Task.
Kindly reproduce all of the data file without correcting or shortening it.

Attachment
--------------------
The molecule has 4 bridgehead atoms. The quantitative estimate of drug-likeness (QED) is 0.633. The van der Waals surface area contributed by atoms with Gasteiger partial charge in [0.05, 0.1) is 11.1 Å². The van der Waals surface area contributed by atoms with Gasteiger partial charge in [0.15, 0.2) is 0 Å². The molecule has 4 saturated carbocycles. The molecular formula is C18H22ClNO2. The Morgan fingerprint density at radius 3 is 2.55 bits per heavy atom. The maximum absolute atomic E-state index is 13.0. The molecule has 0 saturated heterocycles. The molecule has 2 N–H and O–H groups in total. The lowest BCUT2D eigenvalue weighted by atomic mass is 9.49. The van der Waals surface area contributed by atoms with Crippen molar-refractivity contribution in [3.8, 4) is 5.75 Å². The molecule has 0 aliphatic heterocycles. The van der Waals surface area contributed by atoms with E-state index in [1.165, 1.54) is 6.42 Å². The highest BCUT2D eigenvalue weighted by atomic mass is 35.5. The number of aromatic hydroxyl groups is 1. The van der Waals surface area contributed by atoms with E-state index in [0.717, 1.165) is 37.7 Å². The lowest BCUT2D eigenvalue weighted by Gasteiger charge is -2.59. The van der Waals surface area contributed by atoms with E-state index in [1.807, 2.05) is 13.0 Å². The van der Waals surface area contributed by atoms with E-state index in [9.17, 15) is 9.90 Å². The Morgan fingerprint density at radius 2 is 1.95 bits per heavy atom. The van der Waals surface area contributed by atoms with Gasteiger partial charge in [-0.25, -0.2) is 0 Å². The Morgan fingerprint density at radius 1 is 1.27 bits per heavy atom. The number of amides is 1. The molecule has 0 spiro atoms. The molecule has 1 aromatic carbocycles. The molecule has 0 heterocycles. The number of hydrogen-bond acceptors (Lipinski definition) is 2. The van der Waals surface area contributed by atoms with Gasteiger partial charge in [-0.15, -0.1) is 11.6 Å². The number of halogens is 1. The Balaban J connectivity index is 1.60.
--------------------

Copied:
The molecule has 4 bridgehead atoms. The quantitative estimate of drug-likeness (QED) is 0.633. The van der Waals surface area contributed by atoms with Gasteiger partial charge in [0.05, 0.1) is 11.1 Å². The van der Waals surface area contributed by atoms with Gasteiger partial charge in [0.15, 0.2) is 0 Å². The molecule has 4 saturated carbocycles. The molecular formula is C18H22ClNO2. The Morgan fingerprint density at radius 3 is 2.55 bits per heavy atom. The maximum absolute atomic E-state index is 13.0. The molecule has 0 saturated heterocycles. The molecule has 2 N–H and O–H groups in total. The lowest BCUT2D eigenvalue weighted by atomic mass is 9.49. The van der Waals surface area contributed by atoms with Crippen molar-refractivity contribution in [3.8, 4) is 5.75 Å². The molecule has 0 aliphatic heterocycles. The van der Waals surface area contributed by atoms with E-state index in [1.165, 1.54) is 6.42 Å². The highest BCUT2D eigenvalue weighted by atomic mass is 35.5. The number of aromatic hydroxyl groups is 1. The van der Waals surface area contributed by atoms with E-state index in [0.717, 1.165) is 37.7 Å². The lowest BCUT2D eigenvalue weighted by Gasteiger charge is -2.59. The van der Waals surface area contributed by atoms with E-state index in [1.807, 2.05) is 13.0 Å². The van der Waals surface area contributed by atoms with E-state index in [9.17, 15) is 9.90 Å². The Morgan fingerprint density at radius 2 is 1.95 bits per heavy atom. The van der Waals surface area contributed by atoms with Gasteiger partial charge in [-0.25, -0.2) is 0 Å². The Morgan fingerprint density at radius 1 is 1.27 bits per heavy atom. The number of amides is 1. The molecule has 0 spiro atoms. The molecule has 1 aromatic carbocycles. The molecule has 0 heterocycles. The number of hydrogen-bond acceptors (Lipinski definition) is 2. The van der Waals surface area contributed by atoms with Gasteiger partial charge in [-0.15, -0.1) is 11.6 Å². The number of halogens is 1. The Balaban J connectivity index is 1.60.